Facebook Ad Metrics Deconstructed

Facebook advertising is incredibly lucrative, as you can target your message to a very specific audience. It has become known as one of the best online advertising options, competing with Google’s AdWords for the top spot. Key metrics to keep in mind when you run a Facebook ad are your click-through rate and conversion rate.

The click-through rate is calculated by the number of people who click your ad, divided by the number of people who saw it in their Newsfeed. To find the click-through rate, view the Ads Manager in your Facebook profile. Click on an ad’s name in your Ads Manager. You will see many metrics. Here are what they mean:

Result: This was what you measured at the beginning of your campaign. This was the goal. Did you want people to click on your ad, or did you want people to click on your ad and enter their name and/or email when they arrived on the next page? You can choose between “Clicks”, “Conversions” and other goals.

Cost: This shows how much money it took to get one “Result”. For example, you wanted clicks for your ad. If the “Cost” column says $0.12, it costed you 12 cents to get one click.

Reach: Often termed impressions by other online advertising platforms, this is the number of people who saw your ad.

Frequency: The number of times your targeted audience saw your ad, on average. So, how do you know how many times your ad appeared in your intended audience’s Newsfeed? The frequency column tells you.

Clicks: How many times your ad was clicked over the life of your ad campaign. This could include Likes, Shares, if someone clicked “See More”, or if someone actually clicked ad and went to the website. These are not all website clicks. I will show you how to see those momentarily.

The Click Through Rate then appears. To reiterate, the click-through rate is calculated by the number of people who clicked your ad, divided by the number of people who saw it in their Newsfeed.

If you click on your ad in Ads Manager for more information, you can see the true number of website clicks. The column on the right hand side of the page will say the number of website clicks, how many people entered their name and email (otherwise known as a registration, this is recorded by the conversion tracking pixel Facebook has you put on your website).

The conversion rate is very important to a Facebook ad, if that is what you are tracking. The number of sign-ups (registrations, or opt-ins, how many people gave you their name and/or email on their landing page) is divided by the number of people who clicked the ad and went to your website.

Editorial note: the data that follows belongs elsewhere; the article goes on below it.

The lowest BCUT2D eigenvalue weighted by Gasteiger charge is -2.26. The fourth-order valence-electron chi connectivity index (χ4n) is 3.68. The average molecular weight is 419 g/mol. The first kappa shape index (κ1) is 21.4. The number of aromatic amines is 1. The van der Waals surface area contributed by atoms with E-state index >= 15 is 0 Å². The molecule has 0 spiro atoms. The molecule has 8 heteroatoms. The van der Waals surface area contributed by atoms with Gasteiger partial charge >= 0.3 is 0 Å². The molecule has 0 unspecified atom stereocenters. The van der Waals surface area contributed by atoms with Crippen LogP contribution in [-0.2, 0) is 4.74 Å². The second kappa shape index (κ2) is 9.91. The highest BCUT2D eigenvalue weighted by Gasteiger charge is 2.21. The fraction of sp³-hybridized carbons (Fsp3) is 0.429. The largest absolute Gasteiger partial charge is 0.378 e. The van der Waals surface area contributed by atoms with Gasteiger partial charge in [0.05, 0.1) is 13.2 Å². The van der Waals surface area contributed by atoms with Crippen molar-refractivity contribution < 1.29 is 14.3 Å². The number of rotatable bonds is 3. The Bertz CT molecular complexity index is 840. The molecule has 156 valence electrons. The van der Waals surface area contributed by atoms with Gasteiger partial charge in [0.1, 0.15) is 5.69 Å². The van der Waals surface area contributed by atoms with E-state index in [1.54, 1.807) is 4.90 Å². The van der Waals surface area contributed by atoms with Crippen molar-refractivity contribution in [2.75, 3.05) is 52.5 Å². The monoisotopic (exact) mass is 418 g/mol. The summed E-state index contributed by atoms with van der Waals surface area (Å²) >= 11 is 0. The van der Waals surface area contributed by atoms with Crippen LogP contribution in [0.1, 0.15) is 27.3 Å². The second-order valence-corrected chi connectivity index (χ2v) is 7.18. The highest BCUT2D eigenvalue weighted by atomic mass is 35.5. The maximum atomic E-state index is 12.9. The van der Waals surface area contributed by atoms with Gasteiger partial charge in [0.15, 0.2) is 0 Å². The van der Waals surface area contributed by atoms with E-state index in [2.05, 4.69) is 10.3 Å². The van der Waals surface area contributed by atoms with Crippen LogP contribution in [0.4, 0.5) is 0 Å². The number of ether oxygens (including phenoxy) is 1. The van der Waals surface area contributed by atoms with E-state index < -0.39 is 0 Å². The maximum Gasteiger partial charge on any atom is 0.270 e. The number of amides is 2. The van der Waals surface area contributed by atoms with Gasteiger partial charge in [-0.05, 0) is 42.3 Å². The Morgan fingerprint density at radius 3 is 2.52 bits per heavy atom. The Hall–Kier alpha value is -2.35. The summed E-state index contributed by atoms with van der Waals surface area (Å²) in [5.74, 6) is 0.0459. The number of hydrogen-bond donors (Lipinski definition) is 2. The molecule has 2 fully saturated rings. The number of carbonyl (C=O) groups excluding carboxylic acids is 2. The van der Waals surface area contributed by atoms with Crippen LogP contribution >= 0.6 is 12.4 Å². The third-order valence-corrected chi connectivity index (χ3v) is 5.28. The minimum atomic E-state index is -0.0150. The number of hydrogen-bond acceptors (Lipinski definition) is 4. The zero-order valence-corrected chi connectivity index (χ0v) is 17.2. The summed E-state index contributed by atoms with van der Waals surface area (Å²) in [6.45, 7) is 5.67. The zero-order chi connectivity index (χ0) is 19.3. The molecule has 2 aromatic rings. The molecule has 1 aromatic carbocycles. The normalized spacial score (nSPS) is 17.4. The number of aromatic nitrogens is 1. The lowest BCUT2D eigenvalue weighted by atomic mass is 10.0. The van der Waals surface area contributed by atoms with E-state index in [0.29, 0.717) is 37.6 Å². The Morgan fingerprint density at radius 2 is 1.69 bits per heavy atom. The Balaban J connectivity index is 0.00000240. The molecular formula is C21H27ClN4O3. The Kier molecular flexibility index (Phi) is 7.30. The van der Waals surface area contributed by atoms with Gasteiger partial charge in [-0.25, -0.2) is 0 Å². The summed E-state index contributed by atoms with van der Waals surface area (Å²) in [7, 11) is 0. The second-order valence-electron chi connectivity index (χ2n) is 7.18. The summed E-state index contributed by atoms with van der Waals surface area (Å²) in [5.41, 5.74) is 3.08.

Setting goals is important when creating a Facebook ad. Good numbers to strive for in the following categories are:

Click Through Rate: No lower than 2%, a realistic and attainable goal is 4-6% over 5 to 7 days.

By the way, as an ad runs longer, it’s click-through rate falls. This is why you need to change and tweak the ad occasionally, especially if it does not have at least a 2% click-through rate in the first 5-7 days.

Conversion Rate: No lower than 20%. The goal should be 40-60%.

You can calculate this rate by dividing the number of website clicks (not “Clicks”, actual website clicks as seen in the drop down menu of your Facebook ad in Ads Manager), by the number of people who registered for your page, if you are using a conversion tracking pixel. You would only use a conversion tracking pixel if your “Result” was “Conversions”.

Interestingly, if your “Result” (the goal for your ad) was clicks (which cost less than conversions), you could calculate conversions an alternate, and potentially cheaper, way.

Let’s say your ad received 30 true website clicks.

  1. Make a new list in your email service provider (email service providers include MailChimp, Constant Contact, iContact and others) for the landing page that your ad brings people to when they click on the ad.
  2. Look at the number of people on that landing page’s list.
  3. Use this equation: (The number of People on Your List) Divided by (The number of true website clicks you received).

This is your conversion rate. You could use Facebook’s tracking pixel to track it, but this may increase the cost per conversion.

Have you ever ran an ad on Facebook, and if so, how did you do? Were your conversion and click rates better?